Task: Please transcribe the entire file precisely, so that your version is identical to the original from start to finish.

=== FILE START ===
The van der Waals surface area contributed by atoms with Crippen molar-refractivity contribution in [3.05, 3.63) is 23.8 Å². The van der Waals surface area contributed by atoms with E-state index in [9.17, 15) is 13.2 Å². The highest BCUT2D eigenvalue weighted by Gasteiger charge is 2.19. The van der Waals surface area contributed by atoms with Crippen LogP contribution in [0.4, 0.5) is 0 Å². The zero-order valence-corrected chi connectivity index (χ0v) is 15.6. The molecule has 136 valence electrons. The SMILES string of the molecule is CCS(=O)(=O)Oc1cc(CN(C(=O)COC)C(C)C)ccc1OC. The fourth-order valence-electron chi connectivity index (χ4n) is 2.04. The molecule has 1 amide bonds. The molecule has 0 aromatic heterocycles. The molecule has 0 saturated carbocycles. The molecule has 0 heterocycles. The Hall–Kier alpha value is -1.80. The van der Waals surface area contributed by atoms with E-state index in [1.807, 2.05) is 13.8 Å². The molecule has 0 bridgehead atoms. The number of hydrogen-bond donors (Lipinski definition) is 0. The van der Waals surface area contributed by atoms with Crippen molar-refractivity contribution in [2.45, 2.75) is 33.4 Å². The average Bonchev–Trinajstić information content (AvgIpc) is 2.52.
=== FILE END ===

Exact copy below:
The van der Waals surface area contributed by atoms with Crippen molar-refractivity contribution in [3.05, 3.63) is 23.8 Å². The van der Waals surface area contributed by atoms with E-state index in [9.17, 15) is 13.2 Å². The highest BCUT2D eigenvalue weighted by Gasteiger charge is 2.19. The van der Waals surface area contributed by atoms with Crippen LogP contribution in [0.4, 0.5) is 0 Å². The zero-order valence-corrected chi connectivity index (χ0v) is 15.6. The molecule has 136 valence electrons. The SMILES string of the molecule is CCS(=O)(=O)Oc1cc(CN(C(=O)COC)C(C)C)ccc1OC. The fourth-order valence-electron chi connectivity index (χ4n) is 2.04. The molecule has 1 amide bonds. The molecule has 0 aromatic heterocycles. The molecule has 0 saturated carbocycles. The molecule has 0 heterocycles. The Hall–Kier alpha value is -1.80. The van der Waals surface area contributed by atoms with E-state index in [1.807, 2.05) is 13.8 Å². The molecule has 0 bridgehead atoms. The number of hydrogen-bond donors (Lipinski definition) is 0. The van der Waals surface area contributed by atoms with Crippen molar-refractivity contribution in [2.45, 2.75) is 33.4 Å². The average Bonchev–Trinajstić information content (AvgIpc) is 2.52.